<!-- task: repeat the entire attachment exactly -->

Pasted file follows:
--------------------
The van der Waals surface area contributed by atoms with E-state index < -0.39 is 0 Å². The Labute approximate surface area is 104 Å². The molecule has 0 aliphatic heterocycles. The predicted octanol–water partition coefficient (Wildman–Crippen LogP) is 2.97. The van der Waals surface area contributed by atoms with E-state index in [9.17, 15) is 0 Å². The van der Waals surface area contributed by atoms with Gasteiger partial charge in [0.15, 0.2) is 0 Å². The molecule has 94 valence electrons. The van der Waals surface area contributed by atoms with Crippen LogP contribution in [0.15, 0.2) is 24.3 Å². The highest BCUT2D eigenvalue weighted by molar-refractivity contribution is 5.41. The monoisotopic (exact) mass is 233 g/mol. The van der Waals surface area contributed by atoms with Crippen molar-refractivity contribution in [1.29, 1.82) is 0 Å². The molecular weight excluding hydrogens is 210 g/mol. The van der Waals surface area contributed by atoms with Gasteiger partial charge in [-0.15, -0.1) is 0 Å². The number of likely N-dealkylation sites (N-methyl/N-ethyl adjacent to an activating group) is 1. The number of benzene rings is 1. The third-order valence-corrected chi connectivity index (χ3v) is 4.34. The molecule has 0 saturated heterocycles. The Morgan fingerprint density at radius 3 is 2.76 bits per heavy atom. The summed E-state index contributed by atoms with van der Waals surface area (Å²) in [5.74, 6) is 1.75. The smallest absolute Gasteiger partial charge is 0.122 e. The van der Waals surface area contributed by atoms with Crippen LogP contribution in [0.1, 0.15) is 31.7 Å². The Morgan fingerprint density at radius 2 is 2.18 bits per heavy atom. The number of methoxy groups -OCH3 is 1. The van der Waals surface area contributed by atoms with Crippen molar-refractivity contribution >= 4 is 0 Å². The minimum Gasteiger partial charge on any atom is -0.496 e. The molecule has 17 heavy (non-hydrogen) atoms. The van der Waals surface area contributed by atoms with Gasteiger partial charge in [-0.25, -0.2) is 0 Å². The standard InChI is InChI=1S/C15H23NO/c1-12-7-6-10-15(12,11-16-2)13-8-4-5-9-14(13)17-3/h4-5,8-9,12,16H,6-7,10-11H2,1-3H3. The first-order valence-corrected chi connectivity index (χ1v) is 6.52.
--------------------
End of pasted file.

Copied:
The van der Waals surface area contributed by atoms with E-state index < -0.39 is 0 Å². The Labute approximate surface area is 104 Å². The molecule has 0 aliphatic heterocycles. The predicted octanol–water partition coefficient (Wildman–Crippen LogP) is 2.97. The van der Waals surface area contributed by atoms with E-state index in [9.17, 15) is 0 Å². The van der Waals surface area contributed by atoms with Gasteiger partial charge in [0.15, 0.2) is 0 Å². The molecule has 94 valence electrons. The van der Waals surface area contributed by atoms with Crippen LogP contribution in [0.15, 0.2) is 24.3 Å². The highest BCUT2D eigenvalue weighted by molar-refractivity contribution is 5.41. The monoisotopic (exact) mass is 233 g/mol. The van der Waals surface area contributed by atoms with Crippen molar-refractivity contribution in [1.29, 1.82) is 0 Å². The molecular weight excluding hydrogens is 210 g/mol. The van der Waals surface area contributed by atoms with Gasteiger partial charge in [-0.15, -0.1) is 0 Å². The number of likely N-dealkylation sites (N-methyl/N-ethyl adjacent to an activating group) is 1. The number of benzene rings is 1. The third-order valence-corrected chi connectivity index (χ3v) is 4.34. The molecule has 0 saturated heterocycles. The Morgan fingerprint density at radius 3 is 2.76 bits per heavy atom. The summed E-state index contributed by atoms with van der Waals surface area (Å²) in [5.74, 6) is 1.75. The smallest absolute Gasteiger partial charge is 0.122 e. The van der Waals surface area contributed by atoms with Crippen LogP contribution in [0.1, 0.15) is 31.7 Å². The Morgan fingerprint density at radius 2 is 2.18 bits per heavy atom. The number of methoxy groups -OCH3 is 1. The van der Waals surface area contributed by atoms with Crippen molar-refractivity contribution >= 4 is 0 Å². The minimum Gasteiger partial charge on any atom is -0.496 e. The molecule has 17 heavy (non-hydrogen) atoms. The van der Waals surface area contributed by atoms with Gasteiger partial charge in [-0.25, -0.2) is 0 Å². The standard InChI is InChI=1S/C15H23NO/c1-12-7-6-10-15(12,11-16-2)13-8-4-5-9-14(13)17-3/h4-5,8-9,12,16H,6-7,10-11H2,1-3H3. The first-order valence-corrected chi connectivity index (χ1v) is 6.52.